People used to think that as you got older you naturally lost your teeth. We now know that’s not true. By following easy steps for keeping your teeth and gums healthy – plus seeing your dentist regularly — you can have your teeth for a lifetime!

Plaque: What is it?

Plaque is made up of invisible masses of harmful germs that live in the mouth and stick to the teeth.

  • Some types of plaque cause tooth decay
  • Other types of plaque cause gum disease

Red, puffy or bleeding gums can be the first signs of gum disease. If gum disease is not treated, the tissues holding the teeth in place are destroyed and the teeth are eventually lost.

Dental plaque is difficult to see unless it’s stained. You can stain plaque by chewing red “disclosing tablets,” found at grocery stores and drug stores, or by using a cotton swab to smear green food coloring on your teeth. The red or green color left on the teeth will show you where there is still plaque—and where you have to brush again to remove it. Stain and examine your teeth regularly to make sure you are removing all plaque.

Ask your dentist or dental hygienist if your plaque removal techniques are okay.

Step One: Floss

Use floss to remove germs and food particles between teeth. Rinse.

Holding floss. Using floss between upper teeth. Using floss between lower teeth.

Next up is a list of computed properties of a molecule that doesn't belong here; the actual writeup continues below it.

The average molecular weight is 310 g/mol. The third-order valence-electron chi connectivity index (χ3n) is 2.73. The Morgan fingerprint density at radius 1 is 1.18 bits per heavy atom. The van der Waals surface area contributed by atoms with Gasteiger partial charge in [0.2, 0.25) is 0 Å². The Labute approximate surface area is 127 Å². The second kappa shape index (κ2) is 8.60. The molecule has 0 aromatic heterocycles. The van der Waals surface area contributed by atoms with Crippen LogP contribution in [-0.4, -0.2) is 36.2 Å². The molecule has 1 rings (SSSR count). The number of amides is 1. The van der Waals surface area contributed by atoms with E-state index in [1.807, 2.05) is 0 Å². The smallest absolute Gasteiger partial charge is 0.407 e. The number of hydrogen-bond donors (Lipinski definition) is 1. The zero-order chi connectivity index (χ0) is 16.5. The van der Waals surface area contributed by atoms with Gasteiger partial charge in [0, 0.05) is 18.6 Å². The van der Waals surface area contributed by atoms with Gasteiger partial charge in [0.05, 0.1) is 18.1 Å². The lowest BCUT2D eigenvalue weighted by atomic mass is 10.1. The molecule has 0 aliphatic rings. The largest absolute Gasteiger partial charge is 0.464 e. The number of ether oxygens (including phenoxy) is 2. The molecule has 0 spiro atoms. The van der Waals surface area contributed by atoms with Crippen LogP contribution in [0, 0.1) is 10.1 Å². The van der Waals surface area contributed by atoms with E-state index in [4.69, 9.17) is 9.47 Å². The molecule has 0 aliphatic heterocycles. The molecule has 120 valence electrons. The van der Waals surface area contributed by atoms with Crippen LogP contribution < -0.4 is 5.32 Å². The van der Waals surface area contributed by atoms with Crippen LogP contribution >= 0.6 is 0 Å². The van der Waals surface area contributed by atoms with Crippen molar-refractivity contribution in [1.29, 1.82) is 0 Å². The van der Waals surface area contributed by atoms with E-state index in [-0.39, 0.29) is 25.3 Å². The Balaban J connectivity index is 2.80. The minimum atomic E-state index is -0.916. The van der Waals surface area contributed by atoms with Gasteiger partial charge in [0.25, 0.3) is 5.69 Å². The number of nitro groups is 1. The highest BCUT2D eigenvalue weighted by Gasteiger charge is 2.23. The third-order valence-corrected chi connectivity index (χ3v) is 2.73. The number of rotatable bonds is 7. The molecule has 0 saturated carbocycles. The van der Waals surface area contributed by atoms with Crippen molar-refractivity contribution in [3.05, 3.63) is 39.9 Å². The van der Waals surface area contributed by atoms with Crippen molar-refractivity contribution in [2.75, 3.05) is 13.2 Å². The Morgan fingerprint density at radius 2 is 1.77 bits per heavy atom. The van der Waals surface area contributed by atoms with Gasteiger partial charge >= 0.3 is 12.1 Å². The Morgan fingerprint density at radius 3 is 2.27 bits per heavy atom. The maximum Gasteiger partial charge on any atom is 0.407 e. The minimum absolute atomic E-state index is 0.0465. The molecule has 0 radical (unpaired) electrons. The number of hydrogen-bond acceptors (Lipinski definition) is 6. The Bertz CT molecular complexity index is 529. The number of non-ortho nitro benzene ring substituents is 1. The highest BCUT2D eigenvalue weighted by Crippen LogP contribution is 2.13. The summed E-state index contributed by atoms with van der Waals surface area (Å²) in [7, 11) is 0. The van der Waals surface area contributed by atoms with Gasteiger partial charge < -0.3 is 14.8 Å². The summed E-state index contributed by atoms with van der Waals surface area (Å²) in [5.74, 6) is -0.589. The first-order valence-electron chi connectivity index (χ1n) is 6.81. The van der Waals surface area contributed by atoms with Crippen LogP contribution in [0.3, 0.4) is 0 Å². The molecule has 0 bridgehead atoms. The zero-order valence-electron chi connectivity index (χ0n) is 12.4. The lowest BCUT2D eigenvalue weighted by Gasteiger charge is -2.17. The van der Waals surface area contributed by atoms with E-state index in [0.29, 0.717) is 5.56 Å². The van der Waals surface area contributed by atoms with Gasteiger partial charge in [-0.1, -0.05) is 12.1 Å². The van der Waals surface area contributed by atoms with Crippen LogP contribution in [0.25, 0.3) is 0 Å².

NOTE! Ease the floss into place gently. Do not snap it into place — this could harm your gums.

Step Two: Brush Teeth

Use any tooth brushing method that is comfortable, but do not scrub hard back and forth. Small circular motions and short back and forth motions work well. Rinse.

To prevent decay, it’s what’s on the toothbrush that counts. Use fluoride toothpaste. Fluoride is what protects teeth from decay.

Brush the tongue for a fresh feeling! Rinse again.
Remember: food residues, especially sweets, provide nutrients for the germs that cause tooth decay, as well as those that cause gum disease. That’s why it is important to remove all food residues, as well as plaque, from teeth. Remove plaque at least once a day — twice a day is better. If you brush and floss once daily, do it before going to bed.

Another way of removing plaque between teeth is to use a dental pick — a thin plastic or wooden stick. These sticks can be purchased at drug stores and grocery stores.
Please call Dr. Jeffrey Fester in Roswell, GA, 770.587.4202 to schedule a free consultation.
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Pericoronitis

Wisdom teeth do not always emerge (erupt) into the mouth properly because there may not be enough room in the mouth for them to fit. Sometimes, a part of the tooth may remain covered by a flap of gum. Food particles and bacteria can get trapped under this flap and cause a mild irritation, a low-grade infection called pericoronitis and swelling. This usually happens with the lower wisdom teeth.

What You Can Do